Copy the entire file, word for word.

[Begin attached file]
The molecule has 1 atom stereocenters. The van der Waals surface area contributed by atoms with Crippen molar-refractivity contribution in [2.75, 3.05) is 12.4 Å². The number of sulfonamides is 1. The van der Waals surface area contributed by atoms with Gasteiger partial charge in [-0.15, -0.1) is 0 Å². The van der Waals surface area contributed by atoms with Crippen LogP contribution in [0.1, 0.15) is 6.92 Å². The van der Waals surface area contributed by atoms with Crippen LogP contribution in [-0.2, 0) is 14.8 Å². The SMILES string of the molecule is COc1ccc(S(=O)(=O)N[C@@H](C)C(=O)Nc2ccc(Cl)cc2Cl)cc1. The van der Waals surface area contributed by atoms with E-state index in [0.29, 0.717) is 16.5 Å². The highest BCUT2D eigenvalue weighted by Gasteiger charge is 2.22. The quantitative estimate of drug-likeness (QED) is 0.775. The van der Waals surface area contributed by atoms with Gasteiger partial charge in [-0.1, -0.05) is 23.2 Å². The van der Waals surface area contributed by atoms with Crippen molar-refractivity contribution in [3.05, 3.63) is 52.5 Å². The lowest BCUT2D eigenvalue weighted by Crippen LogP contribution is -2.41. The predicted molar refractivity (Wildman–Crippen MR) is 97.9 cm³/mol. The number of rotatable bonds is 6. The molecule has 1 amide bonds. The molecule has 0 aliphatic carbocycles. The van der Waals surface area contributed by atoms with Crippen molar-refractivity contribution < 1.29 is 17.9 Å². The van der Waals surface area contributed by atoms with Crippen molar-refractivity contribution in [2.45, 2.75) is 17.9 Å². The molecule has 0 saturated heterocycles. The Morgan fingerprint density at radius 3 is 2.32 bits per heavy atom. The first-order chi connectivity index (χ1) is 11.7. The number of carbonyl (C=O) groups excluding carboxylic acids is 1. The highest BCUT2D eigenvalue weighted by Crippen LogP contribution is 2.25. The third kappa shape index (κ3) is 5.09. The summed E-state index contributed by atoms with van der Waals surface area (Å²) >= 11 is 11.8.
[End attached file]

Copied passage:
The molecule has 1 atom stereocenters. The van der Waals surface area contributed by atoms with Crippen molar-refractivity contribution in [2.75, 3.05) is 12.4 Å². The number of sulfonamides is 1. The van der Waals surface area contributed by atoms with Gasteiger partial charge in [-0.15, -0.1) is 0 Å². The van der Waals surface area contributed by atoms with Crippen LogP contribution in [0.1, 0.15) is 6.92 Å². The van der Waals surface area contributed by atoms with Crippen LogP contribution in [-0.2, 0) is 14.8 Å². The SMILES string of the molecule is COc1ccc(S(=O)(=O)N[C@@H](C)C(=O)Nc2ccc(Cl)cc2Cl)cc1. The van der Waals surface area contributed by atoms with E-state index in [0.29, 0.717) is 16.5 Å². The highest BCUT2D eigenvalue weighted by Gasteiger charge is 2.22. The quantitative estimate of drug-likeness (QED) is 0.775. The van der Waals surface area contributed by atoms with Gasteiger partial charge in [-0.1, -0.05) is 23.2 Å². The van der Waals surface area contributed by atoms with Crippen molar-refractivity contribution in [3.05, 3.63) is 52.5 Å². The lowest BCUT2D eigenvalue weighted by Crippen LogP contribution is -2.41. The predicted molar refractivity (Wildman–Crippen MR) is 97.9 cm³/mol. The number of rotatable bonds is 6. The molecule has 1 amide bonds. The molecule has 0 aliphatic carbocycles. The van der Waals surface area contributed by atoms with Crippen molar-refractivity contribution < 1.29 is 17.9 Å². The van der Waals surface area contributed by atoms with Crippen molar-refractivity contribution in [2.45, 2.75) is 17.9 Å². The molecule has 0 saturated heterocycles. The Morgan fingerprint density at radius 3 is 2.32 bits per heavy atom. The first-order chi connectivity index (χ1) is 11.7. The number of carbonyl (C=O) groups excluding carboxylic acids is 1. The highest BCUT2D eigenvalue weighted by Crippen LogP contribution is 2.25. The third kappa shape index (κ3) is 5.09. The summed E-state index contributed by atoms with van der Waals surface area (Å²) >= 11 is 11.8.